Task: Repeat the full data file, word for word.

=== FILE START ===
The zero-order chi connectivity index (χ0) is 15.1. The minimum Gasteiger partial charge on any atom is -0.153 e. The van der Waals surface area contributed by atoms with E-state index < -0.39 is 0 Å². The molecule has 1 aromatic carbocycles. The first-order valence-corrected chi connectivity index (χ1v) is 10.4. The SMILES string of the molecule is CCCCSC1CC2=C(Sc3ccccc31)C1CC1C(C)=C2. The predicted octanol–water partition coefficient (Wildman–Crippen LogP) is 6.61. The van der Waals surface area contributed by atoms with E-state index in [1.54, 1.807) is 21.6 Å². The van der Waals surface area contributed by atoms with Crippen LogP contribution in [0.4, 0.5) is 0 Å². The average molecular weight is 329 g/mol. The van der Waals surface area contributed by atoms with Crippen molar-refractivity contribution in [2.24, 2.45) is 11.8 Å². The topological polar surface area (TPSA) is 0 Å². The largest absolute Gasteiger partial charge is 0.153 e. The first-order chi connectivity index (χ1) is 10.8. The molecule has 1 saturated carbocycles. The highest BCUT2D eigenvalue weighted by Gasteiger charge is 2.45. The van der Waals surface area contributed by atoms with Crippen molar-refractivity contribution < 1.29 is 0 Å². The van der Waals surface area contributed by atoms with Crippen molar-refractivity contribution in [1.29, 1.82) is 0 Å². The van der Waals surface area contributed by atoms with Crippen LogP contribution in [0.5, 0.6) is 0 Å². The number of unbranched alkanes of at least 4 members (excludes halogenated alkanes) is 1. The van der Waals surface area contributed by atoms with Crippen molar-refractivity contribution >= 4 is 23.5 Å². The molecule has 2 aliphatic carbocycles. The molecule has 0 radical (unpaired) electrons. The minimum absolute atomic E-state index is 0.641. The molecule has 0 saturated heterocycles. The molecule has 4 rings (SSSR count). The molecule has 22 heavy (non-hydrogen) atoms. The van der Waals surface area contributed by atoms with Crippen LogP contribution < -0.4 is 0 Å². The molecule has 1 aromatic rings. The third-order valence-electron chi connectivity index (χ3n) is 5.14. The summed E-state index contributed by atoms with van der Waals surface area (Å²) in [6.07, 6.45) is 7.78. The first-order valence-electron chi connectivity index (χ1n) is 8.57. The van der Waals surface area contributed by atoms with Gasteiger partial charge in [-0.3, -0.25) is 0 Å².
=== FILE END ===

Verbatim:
The zero-order chi connectivity index (χ0) is 15.1. The minimum Gasteiger partial charge on any atom is -0.153 e. The van der Waals surface area contributed by atoms with E-state index < -0.39 is 0 Å². The molecule has 1 aromatic carbocycles. The first-order valence-corrected chi connectivity index (χ1v) is 10.4. The SMILES string of the molecule is CCCCSC1CC2=C(Sc3ccccc31)C1CC1C(C)=C2. The predicted octanol–water partition coefficient (Wildman–Crippen LogP) is 6.61. The van der Waals surface area contributed by atoms with E-state index in [1.54, 1.807) is 21.6 Å². The van der Waals surface area contributed by atoms with Crippen LogP contribution in [0.4, 0.5) is 0 Å². The average molecular weight is 329 g/mol. The van der Waals surface area contributed by atoms with Crippen molar-refractivity contribution in [2.24, 2.45) is 11.8 Å². The topological polar surface area (TPSA) is 0 Å². The largest absolute Gasteiger partial charge is 0.153 e. The first-order chi connectivity index (χ1) is 10.8. The molecule has 1 saturated carbocycles. The highest BCUT2D eigenvalue weighted by Gasteiger charge is 2.45. The van der Waals surface area contributed by atoms with Crippen molar-refractivity contribution < 1.29 is 0 Å². The van der Waals surface area contributed by atoms with Crippen molar-refractivity contribution in [1.29, 1.82) is 0 Å². The van der Waals surface area contributed by atoms with Crippen LogP contribution in [0.5, 0.6) is 0 Å². The number of unbranched alkanes of at least 4 members (excludes halogenated alkanes) is 1. The van der Waals surface area contributed by atoms with Crippen molar-refractivity contribution >= 4 is 23.5 Å². The molecule has 2 aliphatic carbocycles. The molecule has 0 radical (unpaired) electrons. The minimum absolute atomic E-state index is 0.641. The molecule has 0 saturated heterocycles. The molecule has 4 rings (SSSR count). The molecule has 22 heavy (non-hydrogen) atoms. The van der Waals surface area contributed by atoms with Crippen LogP contribution < -0.4 is 0 Å². The molecule has 1 aromatic rings. The third-order valence-electron chi connectivity index (χ3n) is 5.14. The summed E-state index contributed by atoms with van der Waals surface area (Å²) in [6.07, 6.45) is 7.78. The first-order valence-electron chi connectivity index (χ1n) is 8.57. The van der Waals surface area contributed by atoms with Gasteiger partial charge in [-0.3, -0.25) is 0 Å².